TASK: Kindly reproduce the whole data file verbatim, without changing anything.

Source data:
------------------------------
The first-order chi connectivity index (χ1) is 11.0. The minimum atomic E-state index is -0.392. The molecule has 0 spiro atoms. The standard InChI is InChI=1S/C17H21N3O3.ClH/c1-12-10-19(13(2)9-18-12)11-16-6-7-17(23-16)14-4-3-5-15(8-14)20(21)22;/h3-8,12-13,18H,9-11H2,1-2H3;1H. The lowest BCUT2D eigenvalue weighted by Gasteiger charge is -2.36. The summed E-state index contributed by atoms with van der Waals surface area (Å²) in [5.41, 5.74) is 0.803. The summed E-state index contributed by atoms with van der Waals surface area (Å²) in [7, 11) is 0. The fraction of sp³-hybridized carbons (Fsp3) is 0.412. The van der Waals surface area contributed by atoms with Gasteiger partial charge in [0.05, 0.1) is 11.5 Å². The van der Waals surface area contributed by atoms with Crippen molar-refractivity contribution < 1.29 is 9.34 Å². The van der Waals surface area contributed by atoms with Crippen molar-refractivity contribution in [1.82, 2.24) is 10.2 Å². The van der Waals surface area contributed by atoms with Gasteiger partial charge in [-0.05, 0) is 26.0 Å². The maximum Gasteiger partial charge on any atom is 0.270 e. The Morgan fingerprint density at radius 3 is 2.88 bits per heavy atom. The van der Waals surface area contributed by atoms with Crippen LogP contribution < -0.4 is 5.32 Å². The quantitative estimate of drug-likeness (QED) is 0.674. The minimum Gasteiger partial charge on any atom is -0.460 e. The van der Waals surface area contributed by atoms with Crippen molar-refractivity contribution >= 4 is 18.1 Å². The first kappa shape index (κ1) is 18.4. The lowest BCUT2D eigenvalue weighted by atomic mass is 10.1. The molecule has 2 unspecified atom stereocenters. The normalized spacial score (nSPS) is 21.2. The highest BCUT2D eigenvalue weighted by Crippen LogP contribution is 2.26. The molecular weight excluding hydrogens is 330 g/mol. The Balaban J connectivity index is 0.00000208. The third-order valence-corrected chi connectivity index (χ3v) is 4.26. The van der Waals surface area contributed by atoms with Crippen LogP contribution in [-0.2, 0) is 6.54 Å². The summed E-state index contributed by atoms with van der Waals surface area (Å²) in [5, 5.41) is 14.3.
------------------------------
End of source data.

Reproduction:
The first-order chi connectivity index (χ1) is 11.0. The minimum atomic E-state index is -0.392. The molecule has 0 spiro atoms. The standard InChI is InChI=1S/C17H21N3O3.ClH/c1-12-10-19(13(2)9-18-12)11-16-6-7-17(23-16)14-4-3-5-15(8-14)20(21)22;/h3-8,12-13,18H,9-11H2,1-2H3;1H. The lowest BCUT2D eigenvalue weighted by Gasteiger charge is -2.36. The summed E-state index contributed by atoms with van der Waals surface area (Å²) in [5.41, 5.74) is 0.803. The summed E-state index contributed by atoms with van der Waals surface area (Å²) in [7, 11) is 0. The fraction of sp³-hybridized carbons (Fsp3) is 0.412. The van der Waals surface area contributed by atoms with Gasteiger partial charge in [0.05, 0.1) is 11.5 Å². The van der Waals surface area contributed by atoms with Crippen molar-refractivity contribution < 1.29 is 9.34 Å². The van der Waals surface area contributed by atoms with Crippen molar-refractivity contribution in [1.82, 2.24) is 10.2 Å². The van der Waals surface area contributed by atoms with Gasteiger partial charge in [-0.05, 0) is 26.0 Å². The maximum Gasteiger partial charge on any atom is 0.270 e. The Morgan fingerprint density at radius 3 is 2.88 bits per heavy atom. The van der Waals surface area contributed by atoms with Crippen LogP contribution < -0.4 is 5.32 Å². The quantitative estimate of drug-likeness (QED) is 0.674. The minimum Gasteiger partial charge on any atom is -0.460 e. The van der Waals surface area contributed by atoms with Crippen molar-refractivity contribution >= 4 is 18.1 Å². The first kappa shape index (κ1) is 18.4. The lowest BCUT2D eigenvalue weighted by atomic mass is 10.1. The molecule has 2 unspecified atom stereocenters. The normalized spacial score (nSPS) is 21.2. The highest BCUT2D eigenvalue weighted by Crippen LogP contribution is 2.26. The molecular weight excluding hydrogens is 330 g/mol. The Balaban J connectivity index is 0.00000208. The third-order valence-corrected chi connectivity index (χ3v) is 4.26. The van der Waals surface area contributed by atoms with Crippen LogP contribution in [-0.2, 0) is 6.54 Å². The summed E-state index contributed by atoms with van der Waals surface area (Å²) in [5, 5.41) is 14.3.